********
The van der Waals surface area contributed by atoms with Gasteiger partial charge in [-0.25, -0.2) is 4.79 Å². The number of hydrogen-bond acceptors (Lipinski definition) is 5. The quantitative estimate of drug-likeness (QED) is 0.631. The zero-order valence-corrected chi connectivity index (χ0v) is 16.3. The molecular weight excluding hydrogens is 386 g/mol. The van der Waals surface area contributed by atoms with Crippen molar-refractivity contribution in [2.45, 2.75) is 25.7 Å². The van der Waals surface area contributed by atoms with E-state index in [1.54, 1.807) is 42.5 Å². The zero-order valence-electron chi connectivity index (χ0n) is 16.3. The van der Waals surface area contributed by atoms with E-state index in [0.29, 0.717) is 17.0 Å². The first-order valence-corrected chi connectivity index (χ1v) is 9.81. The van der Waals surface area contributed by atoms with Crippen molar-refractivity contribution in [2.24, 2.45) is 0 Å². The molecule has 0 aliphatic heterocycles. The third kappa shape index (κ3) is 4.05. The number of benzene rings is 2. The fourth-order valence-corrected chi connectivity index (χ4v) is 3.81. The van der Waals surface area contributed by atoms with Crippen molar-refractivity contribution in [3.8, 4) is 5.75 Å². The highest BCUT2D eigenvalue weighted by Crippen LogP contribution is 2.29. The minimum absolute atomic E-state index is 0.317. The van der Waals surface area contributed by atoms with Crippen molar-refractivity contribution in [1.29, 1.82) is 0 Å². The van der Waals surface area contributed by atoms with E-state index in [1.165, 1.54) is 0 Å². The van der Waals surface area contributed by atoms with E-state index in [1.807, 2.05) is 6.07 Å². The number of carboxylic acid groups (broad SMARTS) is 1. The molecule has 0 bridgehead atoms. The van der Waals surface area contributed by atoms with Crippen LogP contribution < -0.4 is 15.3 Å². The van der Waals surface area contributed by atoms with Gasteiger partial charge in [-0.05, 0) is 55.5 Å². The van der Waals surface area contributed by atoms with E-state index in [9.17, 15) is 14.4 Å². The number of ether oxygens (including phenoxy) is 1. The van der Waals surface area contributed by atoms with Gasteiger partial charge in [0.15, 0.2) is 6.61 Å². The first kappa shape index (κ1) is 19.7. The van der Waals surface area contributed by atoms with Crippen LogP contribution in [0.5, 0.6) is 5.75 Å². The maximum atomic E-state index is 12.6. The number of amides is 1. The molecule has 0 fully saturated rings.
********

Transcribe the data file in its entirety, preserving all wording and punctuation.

The van der Waals surface area contributed by atoms with Gasteiger partial charge in [-0.25, -0.2) is 4.79 Å². The number of hydrogen-bond acceptors (Lipinski definition) is 5. The quantitative estimate of drug-likeness (QED) is 0.631. The zero-order valence-corrected chi connectivity index (χ0v) is 16.3. The molecular weight excluding hydrogens is 386 g/mol. The van der Waals surface area contributed by atoms with Crippen molar-refractivity contribution in [2.45, 2.75) is 25.7 Å². The van der Waals surface area contributed by atoms with E-state index in [1.54, 1.807) is 42.5 Å². The zero-order valence-electron chi connectivity index (χ0n) is 16.3. The van der Waals surface area contributed by atoms with E-state index in [0.29, 0.717) is 17.0 Å². The first-order valence-corrected chi connectivity index (χ1v) is 9.81. The van der Waals surface area contributed by atoms with Crippen molar-refractivity contribution in [2.24, 2.45) is 0 Å². The molecule has 0 aliphatic heterocycles. The third kappa shape index (κ3) is 4.05. The number of benzene rings is 2. The fourth-order valence-corrected chi connectivity index (χ4v) is 3.81. The van der Waals surface area contributed by atoms with Crippen molar-refractivity contribution in [3.8, 4) is 5.75 Å². The highest BCUT2D eigenvalue weighted by Crippen LogP contribution is 2.29. The minimum absolute atomic E-state index is 0.317. The van der Waals surface area contributed by atoms with Crippen molar-refractivity contribution in [1.29, 1.82) is 0 Å². The van der Waals surface area contributed by atoms with E-state index in [1.165, 1.54) is 0 Å². The van der Waals surface area contributed by atoms with E-state index in [1.807, 2.05) is 6.07 Å². The number of carboxylic acid groups (broad SMARTS) is 1. The molecule has 0 bridgehead atoms. The van der Waals surface area contributed by atoms with Crippen LogP contribution < -0.4 is 15.3 Å². The van der Waals surface area contributed by atoms with Gasteiger partial charge in [-0.05, 0) is 55.5 Å². The van der Waals surface area contributed by atoms with E-state index in [9.17, 15) is 14.4 Å². The number of ether oxygens (including phenoxy) is 1. The van der Waals surface area contributed by atoms with Gasteiger partial charge in [0.15, 0.2) is 6.61 Å². The first kappa shape index (κ1) is 19.7. The van der Waals surface area contributed by atoms with Crippen LogP contribution in [0.5, 0.6) is 5.75 Å². The maximum atomic E-state index is 12.6. The number of amides is 1. The molecule has 0 fully saturated rings.